As educators and policy makers strive to keep the United States competitive in the global tally of adults with postsecondary degrees, the Committee for Economic Development, a think tank, is urging business leaders to join them. In a report issued today, the group calls on business leaders to become “active advocates at the state level for the broad-access institutions that are so vital to the nation’s economic future.” Community and technical colleges and online programs are particularly suited to fill the country’s higher-education-attainment gap, says the report, which was financed in part by the Bill & Melinda Gates Foundation.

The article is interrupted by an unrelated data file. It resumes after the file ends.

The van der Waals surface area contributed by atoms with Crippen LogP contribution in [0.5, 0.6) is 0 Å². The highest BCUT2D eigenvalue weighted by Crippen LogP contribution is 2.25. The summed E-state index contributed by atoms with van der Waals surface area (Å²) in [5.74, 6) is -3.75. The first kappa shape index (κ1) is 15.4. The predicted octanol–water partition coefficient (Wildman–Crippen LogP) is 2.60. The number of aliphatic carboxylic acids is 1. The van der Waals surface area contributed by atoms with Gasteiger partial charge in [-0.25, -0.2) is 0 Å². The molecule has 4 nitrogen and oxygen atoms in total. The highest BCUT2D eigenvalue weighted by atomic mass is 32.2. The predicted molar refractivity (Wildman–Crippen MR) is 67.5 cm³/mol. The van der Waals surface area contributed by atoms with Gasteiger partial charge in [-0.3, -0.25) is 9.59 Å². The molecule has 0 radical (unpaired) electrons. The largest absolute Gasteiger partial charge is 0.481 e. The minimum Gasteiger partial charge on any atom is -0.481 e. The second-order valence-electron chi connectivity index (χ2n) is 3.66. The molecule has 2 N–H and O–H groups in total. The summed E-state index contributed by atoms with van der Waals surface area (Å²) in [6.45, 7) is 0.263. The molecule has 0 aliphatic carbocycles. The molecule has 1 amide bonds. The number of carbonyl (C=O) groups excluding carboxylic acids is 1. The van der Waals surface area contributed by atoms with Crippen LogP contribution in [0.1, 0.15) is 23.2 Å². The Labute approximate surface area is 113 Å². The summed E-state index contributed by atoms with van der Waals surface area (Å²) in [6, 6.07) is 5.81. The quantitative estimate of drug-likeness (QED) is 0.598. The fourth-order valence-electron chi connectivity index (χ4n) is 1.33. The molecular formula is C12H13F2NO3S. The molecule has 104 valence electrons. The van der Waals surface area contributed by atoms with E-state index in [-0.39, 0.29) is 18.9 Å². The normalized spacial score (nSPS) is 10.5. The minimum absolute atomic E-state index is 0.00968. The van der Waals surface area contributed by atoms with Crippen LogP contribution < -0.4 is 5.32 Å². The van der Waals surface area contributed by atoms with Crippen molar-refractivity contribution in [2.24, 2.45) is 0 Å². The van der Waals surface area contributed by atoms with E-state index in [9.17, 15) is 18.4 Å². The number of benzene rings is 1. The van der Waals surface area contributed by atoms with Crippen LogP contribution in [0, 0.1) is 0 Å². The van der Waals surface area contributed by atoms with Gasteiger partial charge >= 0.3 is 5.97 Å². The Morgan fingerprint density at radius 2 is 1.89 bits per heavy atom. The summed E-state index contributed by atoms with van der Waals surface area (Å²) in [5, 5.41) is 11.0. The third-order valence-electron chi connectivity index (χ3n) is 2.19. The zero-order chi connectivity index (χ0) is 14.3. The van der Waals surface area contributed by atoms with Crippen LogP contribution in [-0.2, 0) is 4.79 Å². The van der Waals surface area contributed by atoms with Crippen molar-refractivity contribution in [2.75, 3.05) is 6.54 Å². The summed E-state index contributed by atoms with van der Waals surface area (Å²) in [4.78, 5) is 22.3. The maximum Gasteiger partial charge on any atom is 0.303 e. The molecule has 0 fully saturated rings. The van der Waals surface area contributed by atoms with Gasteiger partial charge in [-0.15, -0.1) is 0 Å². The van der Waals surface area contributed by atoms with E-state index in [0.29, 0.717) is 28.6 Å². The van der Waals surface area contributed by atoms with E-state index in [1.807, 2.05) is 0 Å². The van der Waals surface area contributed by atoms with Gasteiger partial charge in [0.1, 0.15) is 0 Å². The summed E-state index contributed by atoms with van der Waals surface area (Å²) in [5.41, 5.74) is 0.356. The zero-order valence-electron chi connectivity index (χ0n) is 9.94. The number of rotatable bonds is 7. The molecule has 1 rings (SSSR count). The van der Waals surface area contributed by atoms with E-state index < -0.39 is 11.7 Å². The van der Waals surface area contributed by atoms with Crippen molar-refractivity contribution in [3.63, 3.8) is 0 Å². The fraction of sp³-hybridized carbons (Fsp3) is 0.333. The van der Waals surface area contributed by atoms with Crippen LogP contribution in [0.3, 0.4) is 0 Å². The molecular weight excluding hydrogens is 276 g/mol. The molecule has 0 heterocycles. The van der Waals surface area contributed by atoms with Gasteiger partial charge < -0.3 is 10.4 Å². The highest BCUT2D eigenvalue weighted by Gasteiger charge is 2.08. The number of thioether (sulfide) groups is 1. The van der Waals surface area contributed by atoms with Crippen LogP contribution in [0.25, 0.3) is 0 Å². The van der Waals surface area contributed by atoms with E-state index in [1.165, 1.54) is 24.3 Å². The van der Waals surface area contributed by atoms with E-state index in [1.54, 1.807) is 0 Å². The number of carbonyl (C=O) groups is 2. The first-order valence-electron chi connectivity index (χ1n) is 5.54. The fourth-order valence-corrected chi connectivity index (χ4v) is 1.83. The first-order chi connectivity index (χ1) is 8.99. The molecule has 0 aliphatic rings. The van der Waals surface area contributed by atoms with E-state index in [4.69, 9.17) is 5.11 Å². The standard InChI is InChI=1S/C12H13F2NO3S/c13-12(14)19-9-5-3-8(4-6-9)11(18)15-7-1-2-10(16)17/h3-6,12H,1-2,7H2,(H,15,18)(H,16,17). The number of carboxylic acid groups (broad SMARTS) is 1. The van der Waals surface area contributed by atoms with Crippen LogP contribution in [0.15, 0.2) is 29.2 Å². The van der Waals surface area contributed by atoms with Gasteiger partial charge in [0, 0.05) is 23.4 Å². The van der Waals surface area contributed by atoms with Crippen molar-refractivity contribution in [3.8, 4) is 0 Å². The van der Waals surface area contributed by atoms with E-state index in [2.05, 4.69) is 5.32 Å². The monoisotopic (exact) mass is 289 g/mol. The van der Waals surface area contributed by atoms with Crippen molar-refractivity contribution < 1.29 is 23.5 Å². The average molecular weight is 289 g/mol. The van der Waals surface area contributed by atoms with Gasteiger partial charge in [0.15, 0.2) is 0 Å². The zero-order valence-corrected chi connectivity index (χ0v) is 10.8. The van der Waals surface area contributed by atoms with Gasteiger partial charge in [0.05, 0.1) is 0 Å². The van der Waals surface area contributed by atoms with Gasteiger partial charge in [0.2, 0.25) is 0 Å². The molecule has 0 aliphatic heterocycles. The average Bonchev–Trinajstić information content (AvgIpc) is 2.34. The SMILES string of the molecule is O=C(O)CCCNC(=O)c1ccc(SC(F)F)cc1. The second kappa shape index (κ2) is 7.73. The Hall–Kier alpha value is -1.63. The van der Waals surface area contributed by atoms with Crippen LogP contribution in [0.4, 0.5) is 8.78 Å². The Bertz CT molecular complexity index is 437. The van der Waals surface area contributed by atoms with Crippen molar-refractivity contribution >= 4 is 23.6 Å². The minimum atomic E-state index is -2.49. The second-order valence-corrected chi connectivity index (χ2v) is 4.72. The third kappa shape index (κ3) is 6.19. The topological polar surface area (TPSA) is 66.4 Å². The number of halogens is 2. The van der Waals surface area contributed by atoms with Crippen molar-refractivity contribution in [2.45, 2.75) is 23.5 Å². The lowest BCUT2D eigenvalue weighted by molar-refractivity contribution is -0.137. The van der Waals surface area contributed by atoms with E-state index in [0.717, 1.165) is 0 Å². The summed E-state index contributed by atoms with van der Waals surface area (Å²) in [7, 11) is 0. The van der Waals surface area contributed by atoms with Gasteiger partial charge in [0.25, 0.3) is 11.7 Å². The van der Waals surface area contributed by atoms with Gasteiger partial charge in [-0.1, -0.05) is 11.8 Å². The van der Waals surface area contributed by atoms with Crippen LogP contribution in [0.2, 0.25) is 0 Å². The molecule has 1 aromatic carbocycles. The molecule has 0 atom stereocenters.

Business leaders should offer tuition-assistance programs, the report says, noting that 37 million workers nationwide have some college experience but no degree. And those leaders should lobby states, the report says, to set explicit goals for the awarding of degrees and certificates, allocate funds strategically, conduct policy audits, and hold annual education summits. “We need business leaders to become continuously involved, contributing their expertise,” the report says. “Without quantum increases in the educational productivity and effectiveness of the nation’s postsecondary institutions, particularly those with broad-access missions, there is little likelihood that America will have the quality and quantity of human capital to compete successfully in the global economy or assure its citizens access to acceptable and rising standards of living.”